Eurostat, the European statistical agency, announced today that the European Union’s annual inflation rate in April was 1.4%, down from a rate of 2.7% in April 2012. Nonetheless, across eight EU nations surveyed by the Pew Research Center in March 2013, a median of 67% said rising prices were a “very” big problem in their countries. As the European Central Bank contemplates interest rate cuts to stimulate economic growth in a euro area now in recession, such public worry about inflation only complicates their task.
As the International Monetary Fund noted in its Spring 2013 World Economic Outlook, inflation is the dog that hasn’t barked in the wake of the Great Recession. Despite unprecedented monetary easing through various conventional and unconventional measures by both the European Central Bank and the Bank of England, prices in the European Union generally have been falling. In April, according to today’s Eurostat report, prices in Germany were rising by 1.1%, by 0.8% in France and by 1.5% in Spain.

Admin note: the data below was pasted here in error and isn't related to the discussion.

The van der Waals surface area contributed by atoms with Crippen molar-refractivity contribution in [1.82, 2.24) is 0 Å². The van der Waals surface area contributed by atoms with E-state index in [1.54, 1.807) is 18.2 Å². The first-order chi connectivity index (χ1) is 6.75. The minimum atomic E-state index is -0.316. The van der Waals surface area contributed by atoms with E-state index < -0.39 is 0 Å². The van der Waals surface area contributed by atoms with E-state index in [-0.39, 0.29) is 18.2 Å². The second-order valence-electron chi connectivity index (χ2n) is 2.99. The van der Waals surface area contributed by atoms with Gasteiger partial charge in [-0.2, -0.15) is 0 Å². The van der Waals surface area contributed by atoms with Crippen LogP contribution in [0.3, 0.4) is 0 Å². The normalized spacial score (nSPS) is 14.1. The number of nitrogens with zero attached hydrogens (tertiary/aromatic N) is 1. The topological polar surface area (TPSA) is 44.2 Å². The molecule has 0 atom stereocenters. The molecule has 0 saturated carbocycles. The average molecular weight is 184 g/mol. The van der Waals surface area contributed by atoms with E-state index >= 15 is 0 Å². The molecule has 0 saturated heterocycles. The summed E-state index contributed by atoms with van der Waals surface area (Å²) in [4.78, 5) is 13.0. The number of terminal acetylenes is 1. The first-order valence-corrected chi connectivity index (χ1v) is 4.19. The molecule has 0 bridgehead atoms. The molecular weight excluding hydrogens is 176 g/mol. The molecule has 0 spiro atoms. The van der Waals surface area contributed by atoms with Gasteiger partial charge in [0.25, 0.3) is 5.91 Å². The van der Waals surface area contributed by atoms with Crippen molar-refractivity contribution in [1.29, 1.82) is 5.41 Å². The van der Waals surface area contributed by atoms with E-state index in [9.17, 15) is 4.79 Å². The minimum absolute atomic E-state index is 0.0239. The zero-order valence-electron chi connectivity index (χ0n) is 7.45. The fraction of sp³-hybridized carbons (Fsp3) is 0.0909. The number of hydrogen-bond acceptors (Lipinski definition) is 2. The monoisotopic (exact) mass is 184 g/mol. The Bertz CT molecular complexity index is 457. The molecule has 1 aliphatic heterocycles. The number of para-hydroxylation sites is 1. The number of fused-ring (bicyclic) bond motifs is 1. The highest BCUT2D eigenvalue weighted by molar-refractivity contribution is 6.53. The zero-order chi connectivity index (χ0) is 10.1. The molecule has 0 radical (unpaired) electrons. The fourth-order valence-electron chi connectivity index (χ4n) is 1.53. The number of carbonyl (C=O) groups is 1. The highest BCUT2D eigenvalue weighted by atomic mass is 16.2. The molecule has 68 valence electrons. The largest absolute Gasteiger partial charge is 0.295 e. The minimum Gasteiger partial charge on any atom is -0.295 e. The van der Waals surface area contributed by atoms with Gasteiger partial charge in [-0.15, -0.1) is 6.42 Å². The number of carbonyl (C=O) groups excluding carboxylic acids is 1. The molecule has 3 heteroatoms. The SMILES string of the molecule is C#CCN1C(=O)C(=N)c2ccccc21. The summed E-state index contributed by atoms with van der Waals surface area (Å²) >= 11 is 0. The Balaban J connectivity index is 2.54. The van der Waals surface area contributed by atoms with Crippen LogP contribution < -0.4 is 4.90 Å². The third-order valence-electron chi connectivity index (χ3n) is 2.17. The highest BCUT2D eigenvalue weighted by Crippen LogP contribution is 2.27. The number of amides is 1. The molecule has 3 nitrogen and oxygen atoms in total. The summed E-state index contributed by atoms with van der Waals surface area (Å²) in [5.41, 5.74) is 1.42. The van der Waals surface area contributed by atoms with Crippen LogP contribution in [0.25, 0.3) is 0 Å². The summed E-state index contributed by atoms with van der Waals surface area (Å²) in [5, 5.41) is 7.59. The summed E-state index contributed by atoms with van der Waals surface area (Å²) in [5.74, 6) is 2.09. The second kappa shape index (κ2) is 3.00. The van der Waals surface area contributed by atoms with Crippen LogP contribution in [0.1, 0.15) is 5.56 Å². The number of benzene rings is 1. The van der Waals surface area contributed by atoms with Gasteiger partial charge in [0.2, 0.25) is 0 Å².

Nevertheless, majorities in six of the eight countries see rising prices as a very big problem. The Greeks were the most worried: 94% say inflation is a major issue. But official statistics show that in March, when the survey was taken, Greek prices were actually falling at an annual rate of 0.2%; in April, according to Eurostat, consumer prices fell at a 0.6% annual rate.
Despite a national narrative widely propounded by German elites and government officials that the German psyche has been permanently scarred by the hyperinflation of the 1920s, rendering modern Germans inflation-phobic, only 31% of Germans think rising prices are a very big problem.
This relative lack of worry about inflation among Germans may be a sign that the European Central Bank, which has long been sensitive to German inflation concerns, has more room to maneuver than might otherwise have been thought, at least with the German public.